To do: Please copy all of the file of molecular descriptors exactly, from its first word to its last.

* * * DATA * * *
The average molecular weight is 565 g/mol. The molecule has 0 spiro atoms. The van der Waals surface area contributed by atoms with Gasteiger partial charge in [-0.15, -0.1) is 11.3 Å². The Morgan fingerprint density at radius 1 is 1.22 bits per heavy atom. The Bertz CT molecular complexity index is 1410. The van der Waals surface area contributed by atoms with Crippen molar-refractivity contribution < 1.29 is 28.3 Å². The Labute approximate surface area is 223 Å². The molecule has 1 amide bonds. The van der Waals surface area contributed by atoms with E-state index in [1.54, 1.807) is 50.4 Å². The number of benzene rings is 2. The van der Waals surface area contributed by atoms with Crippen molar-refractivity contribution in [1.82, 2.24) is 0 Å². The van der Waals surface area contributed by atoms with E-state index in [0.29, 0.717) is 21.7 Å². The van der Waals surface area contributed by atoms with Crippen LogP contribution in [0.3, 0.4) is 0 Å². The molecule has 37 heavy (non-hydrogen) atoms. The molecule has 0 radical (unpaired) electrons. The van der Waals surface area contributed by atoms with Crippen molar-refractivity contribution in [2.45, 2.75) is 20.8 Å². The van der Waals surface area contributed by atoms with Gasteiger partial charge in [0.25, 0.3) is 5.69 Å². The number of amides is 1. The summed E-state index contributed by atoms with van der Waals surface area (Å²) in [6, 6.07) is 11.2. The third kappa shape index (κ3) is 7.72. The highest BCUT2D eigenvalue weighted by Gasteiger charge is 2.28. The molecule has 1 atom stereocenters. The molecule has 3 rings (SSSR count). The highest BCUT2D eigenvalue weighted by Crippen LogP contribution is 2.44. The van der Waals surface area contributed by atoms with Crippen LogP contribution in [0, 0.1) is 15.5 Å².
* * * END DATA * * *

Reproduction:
The average molecular weight is 565 g/mol. The molecule has 0 spiro atoms. The van der Waals surface area contributed by atoms with Gasteiger partial charge in [-0.15, -0.1) is 11.3 Å². The Morgan fingerprint density at radius 1 is 1.22 bits per heavy atom. The Bertz CT molecular complexity index is 1410. The van der Waals surface area contributed by atoms with Crippen molar-refractivity contribution < 1.29 is 28.3 Å². The Labute approximate surface area is 223 Å². The molecule has 1 amide bonds. The van der Waals surface area contributed by atoms with E-state index in [1.54, 1.807) is 50.4 Å². The number of benzene rings is 2. The van der Waals surface area contributed by atoms with Crippen molar-refractivity contribution in [1.82, 2.24) is 0 Å². The van der Waals surface area contributed by atoms with E-state index in [0.29, 0.717) is 21.7 Å². The van der Waals surface area contributed by atoms with Crippen LogP contribution in [0.3, 0.4) is 0 Å². The molecule has 37 heavy (non-hydrogen) atoms. The molecule has 0 radical (unpaired) electrons. The van der Waals surface area contributed by atoms with Crippen molar-refractivity contribution in [2.45, 2.75) is 20.8 Å². The van der Waals surface area contributed by atoms with Gasteiger partial charge in [0.25, 0.3) is 5.69 Å². The number of amides is 1. The summed E-state index contributed by atoms with van der Waals surface area (Å²) in [6, 6.07) is 11.2. The third kappa shape index (κ3) is 7.72. The highest BCUT2D eigenvalue weighted by Gasteiger charge is 2.28. The molecule has 1 atom stereocenters. The molecule has 3 rings (SSSR count). The highest BCUT2D eigenvalue weighted by Crippen LogP contribution is 2.44. The van der Waals surface area contributed by atoms with Crippen LogP contribution in [0, 0.1) is 15.5 Å².